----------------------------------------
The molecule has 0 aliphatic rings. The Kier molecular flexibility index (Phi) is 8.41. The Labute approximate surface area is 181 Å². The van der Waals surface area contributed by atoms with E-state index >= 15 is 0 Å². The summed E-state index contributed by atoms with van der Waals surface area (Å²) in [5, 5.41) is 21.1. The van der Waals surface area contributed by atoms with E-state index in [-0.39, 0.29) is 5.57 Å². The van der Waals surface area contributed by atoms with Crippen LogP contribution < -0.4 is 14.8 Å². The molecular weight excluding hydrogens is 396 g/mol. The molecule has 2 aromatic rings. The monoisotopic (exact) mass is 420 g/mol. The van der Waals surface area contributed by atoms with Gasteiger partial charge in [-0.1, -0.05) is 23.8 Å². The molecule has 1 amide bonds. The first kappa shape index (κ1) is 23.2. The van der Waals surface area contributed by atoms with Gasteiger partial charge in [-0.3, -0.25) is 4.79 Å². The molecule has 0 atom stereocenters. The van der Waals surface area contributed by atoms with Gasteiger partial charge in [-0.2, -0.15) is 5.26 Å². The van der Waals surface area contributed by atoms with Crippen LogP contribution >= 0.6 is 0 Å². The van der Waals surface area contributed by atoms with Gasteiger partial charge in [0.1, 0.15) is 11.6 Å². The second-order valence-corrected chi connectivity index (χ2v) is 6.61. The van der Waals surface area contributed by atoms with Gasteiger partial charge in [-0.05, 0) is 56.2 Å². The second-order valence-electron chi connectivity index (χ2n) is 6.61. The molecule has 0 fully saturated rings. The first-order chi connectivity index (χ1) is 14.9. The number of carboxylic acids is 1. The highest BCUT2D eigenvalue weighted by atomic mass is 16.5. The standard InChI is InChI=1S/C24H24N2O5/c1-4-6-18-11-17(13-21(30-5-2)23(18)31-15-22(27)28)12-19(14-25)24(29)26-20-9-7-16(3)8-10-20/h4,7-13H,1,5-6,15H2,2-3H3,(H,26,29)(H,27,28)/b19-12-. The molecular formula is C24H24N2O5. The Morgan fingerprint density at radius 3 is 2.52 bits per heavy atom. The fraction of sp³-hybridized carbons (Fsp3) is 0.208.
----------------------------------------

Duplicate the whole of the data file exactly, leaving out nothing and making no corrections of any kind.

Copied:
The molecule has 0 aliphatic rings. The Kier molecular flexibility index (Phi) is 8.41. The Labute approximate surface area is 181 Å². The van der Waals surface area contributed by atoms with E-state index >= 15 is 0 Å². The summed E-state index contributed by atoms with van der Waals surface area (Å²) in [5, 5.41) is 21.1. The van der Waals surface area contributed by atoms with E-state index in [-0.39, 0.29) is 5.57 Å². The van der Waals surface area contributed by atoms with Crippen LogP contribution < -0.4 is 14.8 Å². The molecular weight excluding hydrogens is 396 g/mol. The molecule has 2 aromatic rings. The monoisotopic (exact) mass is 420 g/mol. The van der Waals surface area contributed by atoms with Gasteiger partial charge in [-0.1, -0.05) is 23.8 Å². The molecule has 1 amide bonds. The first kappa shape index (κ1) is 23.2. The van der Waals surface area contributed by atoms with Gasteiger partial charge in [-0.3, -0.25) is 4.79 Å². The molecule has 0 atom stereocenters. The van der Waals surface area contributed by atoms with Gasteiger partial charge in [-0.2, -0.15) is 5.26 Å². The van der Waals surface area contributed by atoms with Crippen LogP contribution >= 0.6 is 0 Å². The van der Waals surface area contributed by atoms with Gasteiger partial charge in [0.1, 0.15) is 11.6 Å². The second-order valence-corrected chi connectivity index (χ2v) is 6.61. The van der Waals surface area contributed by atoms with Gasteiger partial charge in [-0.05, 0) is 56.2 Å². The second-order valence-electron chi connectivity index (χ2n) is 6.61. The molecule has 0 fully saturated rings. The first-order chi connectivity index (χ1) is 14.9. The number of carboxylic acids is 1. The highest BCUT2D eigenvalue weighted by atomic mass is 16.5. The standard InChI is InChI=1S/C24H24N2O5/c1-4-6-18-11-17(13-21(30-5-2)23(18)31-15-22(27)28)12-19(14-25)24(29)26-20-9-7-16(3)8-10-20/h4,7-13H,1,5-6,15H2,2-3H3,(H,26,29)(H,27,28)/b19-12-. The molecular formula is C24H24N2O5. The Morgan fingerprint density at radius 3 is 2.52 bits per heavy atom. The fraction of sp³-hybridized carbons (Fsp3) is 0.208.